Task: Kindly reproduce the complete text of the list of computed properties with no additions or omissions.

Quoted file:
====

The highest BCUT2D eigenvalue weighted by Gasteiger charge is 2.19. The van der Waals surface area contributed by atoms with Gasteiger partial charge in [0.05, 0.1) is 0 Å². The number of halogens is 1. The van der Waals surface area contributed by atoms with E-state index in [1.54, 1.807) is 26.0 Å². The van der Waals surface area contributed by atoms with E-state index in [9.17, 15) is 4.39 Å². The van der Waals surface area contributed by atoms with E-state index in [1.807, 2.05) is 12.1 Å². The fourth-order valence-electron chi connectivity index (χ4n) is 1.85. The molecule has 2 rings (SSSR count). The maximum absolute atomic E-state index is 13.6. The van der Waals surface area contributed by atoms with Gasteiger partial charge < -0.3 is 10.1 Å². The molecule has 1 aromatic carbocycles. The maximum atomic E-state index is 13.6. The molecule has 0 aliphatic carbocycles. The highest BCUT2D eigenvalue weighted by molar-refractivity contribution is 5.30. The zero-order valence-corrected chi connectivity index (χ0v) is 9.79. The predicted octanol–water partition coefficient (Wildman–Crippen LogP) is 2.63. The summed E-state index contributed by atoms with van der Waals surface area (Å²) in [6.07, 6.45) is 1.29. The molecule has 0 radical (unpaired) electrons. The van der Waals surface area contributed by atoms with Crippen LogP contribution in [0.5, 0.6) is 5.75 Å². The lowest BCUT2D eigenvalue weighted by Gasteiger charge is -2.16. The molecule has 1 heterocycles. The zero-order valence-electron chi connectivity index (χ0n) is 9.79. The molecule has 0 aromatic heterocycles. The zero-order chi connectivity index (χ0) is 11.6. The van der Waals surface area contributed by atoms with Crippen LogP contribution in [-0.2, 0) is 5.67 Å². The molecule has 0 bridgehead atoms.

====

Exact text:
The highest BCUT2D eigenvalue weighted by Gasteiger charge is 2.19. The van der Waals surface area contributed by atoms with Gasteiger partial charge in [0.05, 0.1) is 0 Å². The number of halogens is 1. The van der Waals surface area contributed by atoms with E-state index in [1.54, 1.807) is 26.0 Å². The van der Waals surface area contributed by atoms with E-state index in [9.17, 15) is 4.39 Å². The van der Waals surface area contributed by atoms with E-state index in [1.807, 2.05) is 12.1 Å². The fourth-order valence-electron chi connectivity index (χ4n) is 1.85. The molecule has 2 rings (SSSR count). The maximum absolute atomic E-state index is 13.6. The van der Waals surface area contributed by atoms with Gasteiger partial charge < -0.3 is 10.1 Å². The molecule has 1 aromatic carbocycles. The maximum atomic E-state index is 13.6. The molecule has 0 aliphatic carbocycles. The highest BCUT2D eigenvalue weighted by molar-refractivity contribution is 5.30. The zero-order valence-corrected chi connectivity index (χ0v) is 9.79. The predicted octanol–water partition coefficient (Wildman–Crippen LogP) is 2.63. The summed E-state index contributed by atoms with van der Waals surface area (Å²) in [6.07, 6.45) is 1.29. The molecule has 0 radical (unpaired) electrons. The van der Waals surface area contributed by atoms with Crippen LogP contribution in [0.5, 0.6) is 5.75 Å². The lowest BCUT2D eigenvalue weighted by Gasteiger charge is -2.16. The molecule has 1 heterocycles. The zero-order valence-electron chi connectivity index (χ0n) is 9.79. The molecule has 0 aromatic heterocycles. The zero-order chi connectivity index (χ0) is 11.6. The van der Waals surface area contributed by atoms with Crippen LogP contribution in [-0.2, 0) is 5.67 Å². The molecule has 0 bridgehead atoms.